When it comes to entrepreneurship, money and time are precious. This can be a challenging reality to balance with personal relationships. In friendships, in particular, you want the best for each other, but your timelines and goals may not be complimentary. 

Before you go cutting people off, here is a criteria you can use to gauge the effectiveness of your circle. 

Can they operate within your budget?

When you are building your business, you are probably pouring in more financially than you are getting out. In that case, money is a lot tighter and friendship is costly. Whether it’s gas, drinks, birthday events, or brunch, most hangouts require an expense. This isn’t a knock to friendship, but it is a reality check for your wallet. If you know you’re on a budget, it’s up to you to articulate your spending boundaries. You will learn very quickly whether your friend group is in sync with, or in opposition to, your goals. 

            Budget conversations can go a variety of ways. Friends can heed the budget, suggest an alternative meeting, or offer to cover you. The options and your acceptance of them will most likely depend on the dynamics of your friendship. If a push for you to splurge or “plan accordingly” is the response, you might want to reevaluate a few things starting with priorities. 

Do they respect your boundaries?  

Many friendships change when boundaries come into play. When people are used to interacting with you in a certain way, adjusting to the “new you” isn’t always easy. Boundaries, then, are a two-fold responsibility. On one hand, you have to uphold the guidelines you set for yourself. If you dedicated 6 p.m. to 9 p.m. as work time, put your phone on silent so that you aren’t tempted to respond. The same goes for making plans around times that you set aside for business. Those times are unavailable, so treat them like regular job hours. By respecting your own boundaries, you teach others to do the same.

            On the other hand, boundaries have to be respected once they are set. If you are “off” from work on Mondays because you dedicated that day to focus on your business, don’t entertain plans for that day. After you teach your friends to not view you as “free” on business work days, pay attention to how they navigate that boundary. It may take some getting used to, but if they continually disregard it, you have a choice to make or a conversation to have. 

How do they impact your energy?

This is an important one. When you begin finding like-minded people, you will feel the difference in energy. Certain groups of people will leave you energized, inspired, and ready to take on the world. Keep those people close. Time with them is an investment because their conversation produces results, creativity, and new ideas.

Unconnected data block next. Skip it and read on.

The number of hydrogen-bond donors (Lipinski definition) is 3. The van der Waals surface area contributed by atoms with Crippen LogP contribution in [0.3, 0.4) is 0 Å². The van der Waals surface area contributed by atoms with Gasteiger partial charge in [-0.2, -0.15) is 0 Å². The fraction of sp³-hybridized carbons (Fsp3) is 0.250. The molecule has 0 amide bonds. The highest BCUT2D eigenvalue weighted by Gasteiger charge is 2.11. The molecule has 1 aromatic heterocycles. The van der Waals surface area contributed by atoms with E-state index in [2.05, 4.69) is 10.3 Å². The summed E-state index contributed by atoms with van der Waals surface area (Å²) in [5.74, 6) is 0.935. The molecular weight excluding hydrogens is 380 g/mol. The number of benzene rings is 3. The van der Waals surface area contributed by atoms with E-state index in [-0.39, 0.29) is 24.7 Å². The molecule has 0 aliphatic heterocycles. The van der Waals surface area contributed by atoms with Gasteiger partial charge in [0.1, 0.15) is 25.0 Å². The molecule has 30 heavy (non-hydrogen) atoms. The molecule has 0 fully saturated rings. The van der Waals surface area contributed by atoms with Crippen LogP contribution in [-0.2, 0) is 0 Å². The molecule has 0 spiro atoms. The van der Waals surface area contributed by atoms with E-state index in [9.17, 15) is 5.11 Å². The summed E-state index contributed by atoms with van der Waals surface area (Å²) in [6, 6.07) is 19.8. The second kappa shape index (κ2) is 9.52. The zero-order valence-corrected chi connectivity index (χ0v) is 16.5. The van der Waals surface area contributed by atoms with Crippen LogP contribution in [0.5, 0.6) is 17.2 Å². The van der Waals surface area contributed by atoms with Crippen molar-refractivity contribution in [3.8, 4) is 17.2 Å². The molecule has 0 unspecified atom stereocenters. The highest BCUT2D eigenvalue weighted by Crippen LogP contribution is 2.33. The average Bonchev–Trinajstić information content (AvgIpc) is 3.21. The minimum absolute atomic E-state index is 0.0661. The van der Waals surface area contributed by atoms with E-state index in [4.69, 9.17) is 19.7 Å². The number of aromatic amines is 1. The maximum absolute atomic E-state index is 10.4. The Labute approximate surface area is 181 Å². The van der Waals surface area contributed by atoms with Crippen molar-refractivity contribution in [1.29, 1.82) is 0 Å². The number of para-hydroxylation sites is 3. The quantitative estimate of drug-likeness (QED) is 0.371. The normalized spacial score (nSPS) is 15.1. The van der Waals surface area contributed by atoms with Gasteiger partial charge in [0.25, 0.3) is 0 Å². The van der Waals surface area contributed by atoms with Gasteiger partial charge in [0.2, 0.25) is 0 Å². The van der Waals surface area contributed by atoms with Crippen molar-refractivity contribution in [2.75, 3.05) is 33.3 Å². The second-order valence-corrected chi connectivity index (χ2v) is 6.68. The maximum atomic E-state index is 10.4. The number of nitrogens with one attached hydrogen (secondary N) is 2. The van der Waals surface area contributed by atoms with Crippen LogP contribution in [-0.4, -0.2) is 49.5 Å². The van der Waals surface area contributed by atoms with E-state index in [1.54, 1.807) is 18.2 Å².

Simultaneously, your appetite for other conversations or activities may change. You may find yourself less interested in talking about the same romantic drama or the latest reality tv episode. That’s okay. Try finding common interests for your friend group like self-care nights or goal setting sessions. This way you can hang and be productive. If there’s nothing you all enjoy doing together, consider taking a step back. That doesn’t change your love for them. 

What support do they provide?

All friendships do not pour into you the same way. There are the friends you look up to, the ones who grind with you, and the others who look up to you. That said, the way your circle supports you will vary. Some friends will give you advice, others will be grinding by your side, and some may simply spread the word. Everything helps. The longer you show your commitment to your business, the more people come around. 

            Other people in your circle may have trouble supporting what they don’t understand. That’s fine also, as long as they don’t project their limiting beliefs or negativity on to you. Don’t worry about convincing them, just keep doing what you’re doing. 

Final Thought:  Because business growth is directly correlated to personal growth, you should expect change on your entrepreneurial journey. You will change, your interests will adjust, and your circle will shift. People who don’t share your vision aren’t your enemy, they are just in a different place, and it’s up to you to interact with them accordingly. It’s okay to distance yourself from people as you attract others. Liabilities are too costly to keep around.